CATTLE will not be inspected and branded before being turned out onto the New Forest next spring, the verderers have confirmed.
The decision has been taken in response to ongoing Covid-19 social distancing requirements, and marks a departure from the standard practice of agisters inspecting and marking each animal.
Minutes of the verderers committee revealed changes have been driven by the potential health and safety risk to the agisters team.
It cautioned: “The Covid situation is deteriorating and the court feels that, unfortunately, it is likely to get worse as the winter progresses.”
However, three cattle owners have asked the verderers to rethink the decision and pointed to recent welfare checks of ponies which went ahead as planned during the annual drifts.
Cattle owners Debbie Stokes, Robert Stride and Charlotte Lines, who is chair of the Commoners’ Defence Association, made an appeal to the Verderers’ Court.
They wrote: “We are concerned that the cattle will be not be subject to the same welfare checks as the ponies.”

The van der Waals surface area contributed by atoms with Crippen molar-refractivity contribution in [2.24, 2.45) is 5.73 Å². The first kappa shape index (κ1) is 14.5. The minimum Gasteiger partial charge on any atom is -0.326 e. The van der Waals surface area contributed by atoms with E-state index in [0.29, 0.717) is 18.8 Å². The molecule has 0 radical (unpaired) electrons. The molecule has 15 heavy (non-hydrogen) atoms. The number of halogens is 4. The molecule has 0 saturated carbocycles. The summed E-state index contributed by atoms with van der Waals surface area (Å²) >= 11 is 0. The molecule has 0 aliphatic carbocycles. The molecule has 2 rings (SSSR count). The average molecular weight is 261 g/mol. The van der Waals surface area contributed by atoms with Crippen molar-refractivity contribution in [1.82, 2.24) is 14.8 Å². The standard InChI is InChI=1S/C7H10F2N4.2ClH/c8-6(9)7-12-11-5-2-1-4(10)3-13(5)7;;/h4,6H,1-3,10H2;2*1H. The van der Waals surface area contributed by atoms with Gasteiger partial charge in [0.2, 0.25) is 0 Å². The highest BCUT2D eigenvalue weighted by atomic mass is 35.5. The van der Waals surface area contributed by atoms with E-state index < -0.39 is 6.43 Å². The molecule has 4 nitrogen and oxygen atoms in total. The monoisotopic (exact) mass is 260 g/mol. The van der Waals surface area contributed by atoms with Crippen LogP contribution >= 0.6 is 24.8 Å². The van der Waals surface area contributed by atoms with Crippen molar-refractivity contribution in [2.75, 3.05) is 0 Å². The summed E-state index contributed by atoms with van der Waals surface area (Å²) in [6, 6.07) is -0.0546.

The trio pointed out that the practice of marking only required the cattle owners and one agister to be present, along with a vet to undertake an annual TB test.
They continued: “It is imperative that the agister assesses both the temperament and condition of the cattle at close quarters before they are approved for turn-out.”
They also pointed out that the practice of marking allows new commoners to seek expert advice from agisters.
In response, the verderers reaffirmed that marking will not take place in 2021, but agisters will undertake visual checks of cattle as part of their everyday duties.
They also said unfit animals will be removed from the Forest as necessary. The practice is
expected to be reinstated in 2022.